Force modulation deficits in complex regional pain syndrome: A potential role for impaired sense of force production


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Abstract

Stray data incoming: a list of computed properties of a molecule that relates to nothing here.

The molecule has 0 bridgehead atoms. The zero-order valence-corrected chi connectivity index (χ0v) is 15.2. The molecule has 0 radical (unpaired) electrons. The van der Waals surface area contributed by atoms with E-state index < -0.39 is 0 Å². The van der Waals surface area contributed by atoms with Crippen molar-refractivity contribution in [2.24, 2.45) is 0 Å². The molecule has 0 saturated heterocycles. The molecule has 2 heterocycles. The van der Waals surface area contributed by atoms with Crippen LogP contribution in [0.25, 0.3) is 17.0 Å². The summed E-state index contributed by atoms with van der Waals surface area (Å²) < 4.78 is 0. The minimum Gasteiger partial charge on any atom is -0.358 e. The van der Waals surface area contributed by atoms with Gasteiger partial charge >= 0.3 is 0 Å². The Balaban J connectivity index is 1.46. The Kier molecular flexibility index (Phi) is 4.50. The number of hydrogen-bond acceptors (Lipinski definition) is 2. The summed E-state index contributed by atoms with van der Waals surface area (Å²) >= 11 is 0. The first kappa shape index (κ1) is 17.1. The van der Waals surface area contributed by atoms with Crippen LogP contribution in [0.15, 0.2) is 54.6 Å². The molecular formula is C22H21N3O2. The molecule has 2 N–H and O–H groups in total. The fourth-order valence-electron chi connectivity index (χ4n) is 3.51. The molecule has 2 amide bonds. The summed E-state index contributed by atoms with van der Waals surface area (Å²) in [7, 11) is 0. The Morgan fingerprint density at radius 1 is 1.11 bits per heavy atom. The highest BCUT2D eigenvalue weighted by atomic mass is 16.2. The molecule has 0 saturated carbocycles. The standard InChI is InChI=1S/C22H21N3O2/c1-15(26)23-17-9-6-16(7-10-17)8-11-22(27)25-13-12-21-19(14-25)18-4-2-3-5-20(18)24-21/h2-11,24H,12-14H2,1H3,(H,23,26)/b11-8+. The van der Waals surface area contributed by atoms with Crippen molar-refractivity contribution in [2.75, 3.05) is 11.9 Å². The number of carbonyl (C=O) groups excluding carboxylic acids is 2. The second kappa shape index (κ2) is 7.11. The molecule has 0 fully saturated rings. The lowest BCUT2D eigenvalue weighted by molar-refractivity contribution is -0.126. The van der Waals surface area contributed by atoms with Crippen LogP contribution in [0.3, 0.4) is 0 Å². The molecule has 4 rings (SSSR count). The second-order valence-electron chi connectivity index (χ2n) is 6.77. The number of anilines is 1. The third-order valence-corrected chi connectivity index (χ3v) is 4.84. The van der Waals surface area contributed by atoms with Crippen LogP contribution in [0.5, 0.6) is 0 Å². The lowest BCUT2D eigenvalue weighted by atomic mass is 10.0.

Background:Compelling evidence points at both impaired proprioception and disturbed force control in patients with chronic complex regional pain syndrome (CRPS). Because force modulation at least partly relies on proprioception, we evaluated if impaired sense of force production contributes to disturbances of force control in patients with CRPS.Methods:Characteristics of voluntary force modulation were examined in the affected upper extremity in 28 CRPS patients with abnormal postures, in 12 CRPS patients without abnormal postures, and in 32 healthy controls. Isometric grip-force matching was compared between conditions with and without visual feedback to identify potential deficits in the sense of force production in terms of force reproduction errors.Results:Voluntary force modulation was impaired in CRPS patients, but more so in patients with abnormal postures. In particular, CRPS patients with abnormal postures were characterized by reduced maximum force, reduced ability to increase force output according to task instructions, higher variability of force output and less adequate correction of deviations from the target force. Although effects of visual feedback removal appeared largely similar for the two patient groups and controls, our findings with respect to force reproduction errors suggested that an impaired sense of force production may contribute to the motor dysfunction in CRPS.Conclusions:CRPS patients, in particular those with abnormal postures, showed impaired voluntary force control and an impaired sense of force production. This suggests that therapeutic strategies aimed at restoration of proprioceptive impairments, possibly using online visual feedback, may promote the recovery of motor function in CRPS.

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